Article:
An executor acts as a legal representative and carries out the wishes as described in the will of someone who has passed away. Many times a person will automatically name a relative such as a spouse, sibling, or oldest child as executor of his or her estate. However, it is important to remember that an executor is a vital and sometimes complicated role, and will require certain strengths and skills. If you are preparing your will, you want to choose someone who is organized, diligent, and of the highest integrity. This person should also be available to devote the time and attention to the responsibilities at hand.
To qualify to serve as an executor, a person must meet certain criteria. An executor must be at least 18 years of age, be physically and mentally capable of performing the assigned duties, and be a Florida resident. A non-resident may serve if named and related to the decedent by blood, marriage, or adoption. In Florida, the executor also must not have been convicted of a felony. Even if an individual meets all these criteria, it is important for you to give careful consideration as to whether your choice is a good one based upon the duties that will need to be performed.
Duties of an Executor in Florida
The executor of an estate is responsible for the steps of probating the will, which is the process that distributes the assets and settles the debts of a decedent’s estate. The probate process can be complex. It requires extensive paperwork, a thorough analysis of the estate, and court filings. Those responsibilities include:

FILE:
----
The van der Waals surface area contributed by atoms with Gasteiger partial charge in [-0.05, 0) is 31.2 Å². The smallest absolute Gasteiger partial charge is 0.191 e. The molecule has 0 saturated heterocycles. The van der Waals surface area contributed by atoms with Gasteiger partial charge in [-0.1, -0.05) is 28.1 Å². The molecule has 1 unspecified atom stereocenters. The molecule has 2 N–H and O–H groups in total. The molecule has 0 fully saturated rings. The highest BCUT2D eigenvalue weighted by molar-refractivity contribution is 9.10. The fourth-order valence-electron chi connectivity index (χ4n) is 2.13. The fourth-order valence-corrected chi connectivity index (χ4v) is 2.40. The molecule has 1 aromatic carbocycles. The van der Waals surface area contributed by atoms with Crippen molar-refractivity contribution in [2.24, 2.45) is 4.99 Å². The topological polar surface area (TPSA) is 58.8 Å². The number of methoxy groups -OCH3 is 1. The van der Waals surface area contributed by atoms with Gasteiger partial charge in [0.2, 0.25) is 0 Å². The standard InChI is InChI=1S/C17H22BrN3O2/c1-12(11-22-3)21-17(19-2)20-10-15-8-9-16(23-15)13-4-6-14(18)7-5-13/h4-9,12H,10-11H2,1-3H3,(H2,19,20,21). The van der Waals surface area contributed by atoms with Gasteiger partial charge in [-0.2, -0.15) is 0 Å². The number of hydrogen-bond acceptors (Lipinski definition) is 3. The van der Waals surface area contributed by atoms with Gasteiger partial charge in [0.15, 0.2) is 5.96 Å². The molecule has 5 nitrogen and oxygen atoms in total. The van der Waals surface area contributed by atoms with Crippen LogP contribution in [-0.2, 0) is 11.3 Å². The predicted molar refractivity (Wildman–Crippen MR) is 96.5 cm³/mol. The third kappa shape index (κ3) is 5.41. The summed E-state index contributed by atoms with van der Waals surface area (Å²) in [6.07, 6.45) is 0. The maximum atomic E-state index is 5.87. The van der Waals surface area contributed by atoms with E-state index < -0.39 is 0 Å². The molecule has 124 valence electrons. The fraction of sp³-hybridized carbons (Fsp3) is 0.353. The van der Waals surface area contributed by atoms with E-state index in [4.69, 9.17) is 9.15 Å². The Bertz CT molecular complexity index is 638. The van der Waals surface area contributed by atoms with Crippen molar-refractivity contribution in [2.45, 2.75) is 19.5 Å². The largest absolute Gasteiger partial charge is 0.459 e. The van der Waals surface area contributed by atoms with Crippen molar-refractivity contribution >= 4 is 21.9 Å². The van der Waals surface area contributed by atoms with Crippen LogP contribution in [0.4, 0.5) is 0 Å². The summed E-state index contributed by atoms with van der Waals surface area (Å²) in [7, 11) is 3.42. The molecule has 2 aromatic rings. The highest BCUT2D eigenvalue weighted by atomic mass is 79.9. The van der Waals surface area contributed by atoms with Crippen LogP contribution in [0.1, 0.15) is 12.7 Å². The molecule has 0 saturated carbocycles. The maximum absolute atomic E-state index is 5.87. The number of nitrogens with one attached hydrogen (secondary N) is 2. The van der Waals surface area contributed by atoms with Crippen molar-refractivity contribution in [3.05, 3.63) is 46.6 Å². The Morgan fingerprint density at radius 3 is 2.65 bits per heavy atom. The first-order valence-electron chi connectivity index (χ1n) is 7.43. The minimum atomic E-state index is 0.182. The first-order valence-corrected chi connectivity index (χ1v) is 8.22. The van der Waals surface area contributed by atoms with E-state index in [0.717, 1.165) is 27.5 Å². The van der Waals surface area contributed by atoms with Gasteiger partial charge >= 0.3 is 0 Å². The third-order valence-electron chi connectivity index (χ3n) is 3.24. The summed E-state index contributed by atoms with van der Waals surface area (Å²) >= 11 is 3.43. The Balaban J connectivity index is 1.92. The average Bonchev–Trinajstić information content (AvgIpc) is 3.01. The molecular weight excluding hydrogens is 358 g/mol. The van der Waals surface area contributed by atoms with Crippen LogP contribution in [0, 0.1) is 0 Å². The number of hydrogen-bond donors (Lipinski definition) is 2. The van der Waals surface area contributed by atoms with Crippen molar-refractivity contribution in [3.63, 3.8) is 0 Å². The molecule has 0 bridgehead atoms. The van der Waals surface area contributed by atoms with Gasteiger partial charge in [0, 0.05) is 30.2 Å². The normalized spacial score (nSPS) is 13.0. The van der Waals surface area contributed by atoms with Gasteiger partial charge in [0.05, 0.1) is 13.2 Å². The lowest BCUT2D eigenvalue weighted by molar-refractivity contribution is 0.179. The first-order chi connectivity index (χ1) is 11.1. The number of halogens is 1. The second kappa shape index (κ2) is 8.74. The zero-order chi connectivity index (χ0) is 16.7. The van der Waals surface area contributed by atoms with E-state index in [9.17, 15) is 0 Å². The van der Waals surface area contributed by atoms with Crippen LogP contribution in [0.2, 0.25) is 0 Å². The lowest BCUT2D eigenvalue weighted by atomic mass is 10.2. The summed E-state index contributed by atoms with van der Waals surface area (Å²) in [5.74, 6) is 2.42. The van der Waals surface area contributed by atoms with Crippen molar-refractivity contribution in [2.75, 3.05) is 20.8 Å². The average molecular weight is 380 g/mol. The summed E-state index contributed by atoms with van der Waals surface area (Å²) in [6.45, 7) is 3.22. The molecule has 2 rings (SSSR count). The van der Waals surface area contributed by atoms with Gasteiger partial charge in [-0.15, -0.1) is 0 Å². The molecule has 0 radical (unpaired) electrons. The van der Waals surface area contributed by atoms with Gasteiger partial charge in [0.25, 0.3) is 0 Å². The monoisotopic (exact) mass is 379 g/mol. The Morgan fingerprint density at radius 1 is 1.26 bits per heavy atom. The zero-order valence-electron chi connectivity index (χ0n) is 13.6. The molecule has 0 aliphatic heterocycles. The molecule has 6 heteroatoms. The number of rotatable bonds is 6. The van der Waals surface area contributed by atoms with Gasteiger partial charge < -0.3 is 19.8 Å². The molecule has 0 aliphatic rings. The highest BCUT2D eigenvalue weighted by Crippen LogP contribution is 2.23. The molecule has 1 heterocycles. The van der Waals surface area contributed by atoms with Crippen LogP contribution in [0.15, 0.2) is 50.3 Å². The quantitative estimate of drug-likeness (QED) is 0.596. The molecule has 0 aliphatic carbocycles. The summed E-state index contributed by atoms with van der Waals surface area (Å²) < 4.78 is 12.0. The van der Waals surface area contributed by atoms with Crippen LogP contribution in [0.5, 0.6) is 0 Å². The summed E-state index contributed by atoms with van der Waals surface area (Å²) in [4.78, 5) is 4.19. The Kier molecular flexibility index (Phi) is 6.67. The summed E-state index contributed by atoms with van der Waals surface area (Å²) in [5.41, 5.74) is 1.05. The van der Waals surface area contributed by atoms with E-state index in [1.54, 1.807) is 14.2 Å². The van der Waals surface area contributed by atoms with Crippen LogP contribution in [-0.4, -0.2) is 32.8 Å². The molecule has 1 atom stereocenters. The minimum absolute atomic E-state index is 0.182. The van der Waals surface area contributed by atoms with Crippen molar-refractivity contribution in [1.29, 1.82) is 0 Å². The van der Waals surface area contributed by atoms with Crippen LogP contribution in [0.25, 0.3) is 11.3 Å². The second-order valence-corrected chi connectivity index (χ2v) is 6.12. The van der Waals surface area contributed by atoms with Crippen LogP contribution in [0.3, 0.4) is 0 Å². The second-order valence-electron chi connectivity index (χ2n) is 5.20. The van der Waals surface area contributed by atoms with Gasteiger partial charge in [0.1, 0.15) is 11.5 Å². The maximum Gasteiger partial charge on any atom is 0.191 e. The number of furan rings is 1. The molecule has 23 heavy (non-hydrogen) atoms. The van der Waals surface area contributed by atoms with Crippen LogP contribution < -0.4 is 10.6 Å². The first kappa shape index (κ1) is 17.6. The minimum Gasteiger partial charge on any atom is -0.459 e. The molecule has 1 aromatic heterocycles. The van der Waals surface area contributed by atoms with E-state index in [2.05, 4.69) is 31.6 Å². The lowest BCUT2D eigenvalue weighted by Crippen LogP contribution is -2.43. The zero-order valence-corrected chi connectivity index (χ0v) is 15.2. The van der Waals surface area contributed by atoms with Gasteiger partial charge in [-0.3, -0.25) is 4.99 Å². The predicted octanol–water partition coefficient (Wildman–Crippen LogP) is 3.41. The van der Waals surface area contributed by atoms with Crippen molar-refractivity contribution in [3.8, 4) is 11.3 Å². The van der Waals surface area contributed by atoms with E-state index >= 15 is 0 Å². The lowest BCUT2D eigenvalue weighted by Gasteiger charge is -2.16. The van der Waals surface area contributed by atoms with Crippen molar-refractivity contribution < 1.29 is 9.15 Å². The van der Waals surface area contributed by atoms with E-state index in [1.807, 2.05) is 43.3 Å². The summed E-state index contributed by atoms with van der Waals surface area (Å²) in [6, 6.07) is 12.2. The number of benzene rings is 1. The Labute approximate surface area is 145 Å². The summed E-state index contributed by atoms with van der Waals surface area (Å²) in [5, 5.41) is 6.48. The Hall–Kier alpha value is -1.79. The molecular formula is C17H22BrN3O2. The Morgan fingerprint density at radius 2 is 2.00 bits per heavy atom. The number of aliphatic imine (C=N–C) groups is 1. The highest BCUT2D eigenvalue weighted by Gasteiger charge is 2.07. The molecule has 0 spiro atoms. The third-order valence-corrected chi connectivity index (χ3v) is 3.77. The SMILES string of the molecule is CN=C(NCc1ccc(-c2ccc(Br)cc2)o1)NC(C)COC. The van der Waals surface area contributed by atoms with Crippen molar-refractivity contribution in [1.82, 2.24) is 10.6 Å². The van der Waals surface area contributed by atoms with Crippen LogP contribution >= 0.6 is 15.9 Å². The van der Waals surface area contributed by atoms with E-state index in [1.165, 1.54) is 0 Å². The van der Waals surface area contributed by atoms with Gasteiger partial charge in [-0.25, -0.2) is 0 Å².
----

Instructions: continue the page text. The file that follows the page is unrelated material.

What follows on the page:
- Notifying relevant parties
- Identifying and serving notice on creditors
- Publishing a legal notice for unidentified creditors
- Asset Protection
- Inventorying and taking possession of assets of the estate
- Valuing and preserving the value of assets
- Filing an inventory with the court
- Managing or caretaking of assets
- Selling as necessary to pay taxes, pay creditors, or fulfill bequests
- Distributing assets to beneficiaries
- Filing estate tax returns and income tax returns for the decedent
- Settling creditor claims
- Closing out the estate
Working with an Estate Attorney
In most cases, an executor will work with a lawyer to administer and close out the estate. An estate lawyer will provide expert guidance for all aspects of the process, advise the executor about tax filings, and help ensure that all duties are properly fulfilled.
When you need counsel on estate planning, contact the experienced estate lawyers of Staack, Simms & Reighard PLLC. Work with our firm to draft your will and we will also discuss all of the factors necessary to select the most suitable executor. The more informed you are and the more thoroughly you consider the details of your end of life decisions, the more likely it is that your executor will be able to efficiently carry out your wishes. Our experience will give you the confidence to know you are taking your will and choice of executor or estate administrator very seriously, and that you are acting respectfully and responsibly each step of the way.